Andy Ricker is an expert in Thai cuisine. He owns restaurants in Portland, Ore., and New York under the Pok Pok umbrella. In this installment of The Key 3, he shares with Lynne Rossetto Kasper his recipe for steamed fish, as well as his techniques for perfect jasmine rice and boiled eggs.
Here are Andy's keys, as told to Lynne Rossetto Kasper:
In America, we don't seem to steam food very much, but it's one of the great techniques of cooking. In Asian cuisines, steaming is very, very important and probably as popular as frying or baking.
If you visit a typical home kitchen in southeast Asia, there aren't a lot of appliances. You might just have a single charcoal burner or a single gas burner. So to prepare a meal, you're either making one thing at a time or working in layers. When you're steaming, you can cook a whole meal on one stove at one time. You can have your fish in there and maybe something above it in another tray and then maybe something wrapped in banana leaves above that. You steam it all at once.
The first thing you do is get a nice hot steamer going. We typically use a Chinese-style round steamer, but you could use just a pot with a rack in it.
Score the fish every inch, from back to belly, down to the backbone. Then place it on a plate that will fit inside your steamer. Pour the remaining ingredients directly on top of the fish, making sure to distribute evenly.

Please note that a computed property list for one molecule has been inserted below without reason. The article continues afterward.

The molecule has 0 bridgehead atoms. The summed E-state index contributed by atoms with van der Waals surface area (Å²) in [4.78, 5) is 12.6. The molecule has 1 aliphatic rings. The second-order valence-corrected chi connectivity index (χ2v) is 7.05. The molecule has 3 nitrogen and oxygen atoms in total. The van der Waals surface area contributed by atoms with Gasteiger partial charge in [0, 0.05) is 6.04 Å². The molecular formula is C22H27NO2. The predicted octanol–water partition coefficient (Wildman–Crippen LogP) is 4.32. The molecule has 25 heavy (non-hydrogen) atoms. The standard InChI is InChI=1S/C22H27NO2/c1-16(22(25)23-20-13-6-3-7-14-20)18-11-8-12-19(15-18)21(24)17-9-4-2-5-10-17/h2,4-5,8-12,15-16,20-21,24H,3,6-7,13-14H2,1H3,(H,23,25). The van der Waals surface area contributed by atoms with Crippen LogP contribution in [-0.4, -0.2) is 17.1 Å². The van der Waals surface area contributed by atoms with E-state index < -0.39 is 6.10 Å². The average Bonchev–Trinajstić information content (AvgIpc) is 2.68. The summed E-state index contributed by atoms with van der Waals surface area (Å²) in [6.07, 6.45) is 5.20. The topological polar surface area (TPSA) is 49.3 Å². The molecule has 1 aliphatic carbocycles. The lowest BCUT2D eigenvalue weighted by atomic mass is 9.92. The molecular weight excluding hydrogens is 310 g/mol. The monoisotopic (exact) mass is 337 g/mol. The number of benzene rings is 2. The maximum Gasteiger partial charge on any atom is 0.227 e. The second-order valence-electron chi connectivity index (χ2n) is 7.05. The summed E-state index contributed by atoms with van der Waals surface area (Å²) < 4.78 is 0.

Turn the steamer on to a hard boil. Put the fish in and cook about 12-15 minutes, depending on size. Sprinkle with chopped cilantro and serve. The sauce should be sour, salty, a little sweet and as spicy as you want it to be. Adjust to taste using the ingredients in the recipe.
With the steaming technique, you're not stepping on the flavor of the fish by frying it. You're not adding that element of oil flavor or fry flavor. You just have that pure flavor of the fish itself.
Rice, in general, is the basis of all Thai cuisine. Food is almost always eaten with rice, and it's more important than any other aspect of Thai cuisine.
Jasmine rice is a variety that smells faintly of jasmine, but there's no actual jasmine in it. It's just some sort of compound in the rice.
You want to be gentle with the rice. Wash it with cool tap water in a colander set inside a mixing bowl. Swirl the rice with your fingers and change the water about three times, until the rinse water is fairly clear. Let all the water drain out and transfer to a rice cooker.
Next, measure a ratio of rice to cool tap water that is approximately 1 cup of rice to 2 cups of water. Or, there's a trick you can do: Put the rice in the rice cooker. Then, while touching the tip of your index finger to the top of the rice, add enough water to reach your first knuckle. It'll about an inch above the rice.
If you're cooking in a pot, bring it to a boil, then down to a medium-low simmer. Cover. Otherwise, turn on the rice cooker. There's no reason not to use a rice cooker. Rice cookers are easy, cheap and everybody in Asia uses them now.